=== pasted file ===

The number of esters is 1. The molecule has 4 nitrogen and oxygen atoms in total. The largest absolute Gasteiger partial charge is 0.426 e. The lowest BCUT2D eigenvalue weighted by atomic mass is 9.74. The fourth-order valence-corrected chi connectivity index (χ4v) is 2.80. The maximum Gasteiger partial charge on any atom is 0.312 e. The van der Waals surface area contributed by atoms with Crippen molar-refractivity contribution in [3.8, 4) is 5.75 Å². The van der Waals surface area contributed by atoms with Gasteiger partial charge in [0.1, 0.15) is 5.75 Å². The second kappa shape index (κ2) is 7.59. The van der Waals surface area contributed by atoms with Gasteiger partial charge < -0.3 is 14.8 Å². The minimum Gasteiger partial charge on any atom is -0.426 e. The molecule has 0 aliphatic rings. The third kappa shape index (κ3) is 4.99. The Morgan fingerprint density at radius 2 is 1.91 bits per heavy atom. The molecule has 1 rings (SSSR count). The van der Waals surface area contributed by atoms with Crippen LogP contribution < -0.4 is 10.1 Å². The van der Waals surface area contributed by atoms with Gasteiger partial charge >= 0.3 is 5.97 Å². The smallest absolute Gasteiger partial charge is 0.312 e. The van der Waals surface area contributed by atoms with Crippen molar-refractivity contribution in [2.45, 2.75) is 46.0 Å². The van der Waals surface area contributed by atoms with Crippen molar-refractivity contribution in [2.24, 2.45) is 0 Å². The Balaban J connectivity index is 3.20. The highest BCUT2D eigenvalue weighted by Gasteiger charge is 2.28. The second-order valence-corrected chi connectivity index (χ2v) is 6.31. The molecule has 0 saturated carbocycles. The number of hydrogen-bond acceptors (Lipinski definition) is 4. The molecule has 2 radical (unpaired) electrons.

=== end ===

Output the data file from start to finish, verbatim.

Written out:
The number of esters is 1. The molecule has 4 nitrogen and oxygen atoms in total. The largest absolute Gasteiger partial charge is 0.426 e. The lowest BCUT2D eigenvalue weighted by atomic mass is 9.74. The fourth-order valence-corrected chi connectivity index (χ4v) is 2.80. The maximum Gasteiger partial charge on any atom is 0.312 e. The van der Waals surface area contributed by atoms with Crippen molar-refractivity contribution in [3.8, 4) is 5.75 Å². The van der Waals surface area contributed by atoms with Gasteiger partial charge in [0.1, 0.15) is 5.75 Å². The second kappa shape index (κ2) is 7.59. The van der Waals surface area contributed by atoms with Gasteiger partial charge < -0.3 is 14.8 Å². The minimum Gasteiger partial charge on any atom is -0.426 e. The molecule has 0 aliphatic rings. The third kappa shape index (κ3) is 4.99. The Morgan fingerprint density at radius 2 is 1.91 bits per heavy atom. The molecule has 1 rings (SSSR count). The van der Waals surface area contributed by atoms with Crippen LogP contribution < -0.4 is 10.1 Å². The van der Waals surface area contributed by atoms with Gasteiger partial charge >= 0.3 is 5.97 Å². The smallest absolute Gasteiger partial charge is 0.312 e. The van der Waals surface area contributed by atoms with Crippen molar-refractivity contribution in [2.45, 2.75) is 46.0 Å². The van der Waals surface area contributed by atoms with Crippen molar-refractivity contribution in [2.24, 2.45) is 0 Å². The Balaban J connectivity index is 3.20. The highest BCUT2D eigenvalue weighted by Gasteiger charge is 2.28. The second-order valence-corrected chi connectivity index (χ2v) is 6.31. The molecule has 0 saturated carbocycles. The number of hydrogen-bond acceptors (Lipinski definition) is 4. The molecule has 2 radical (unpaired) electrons.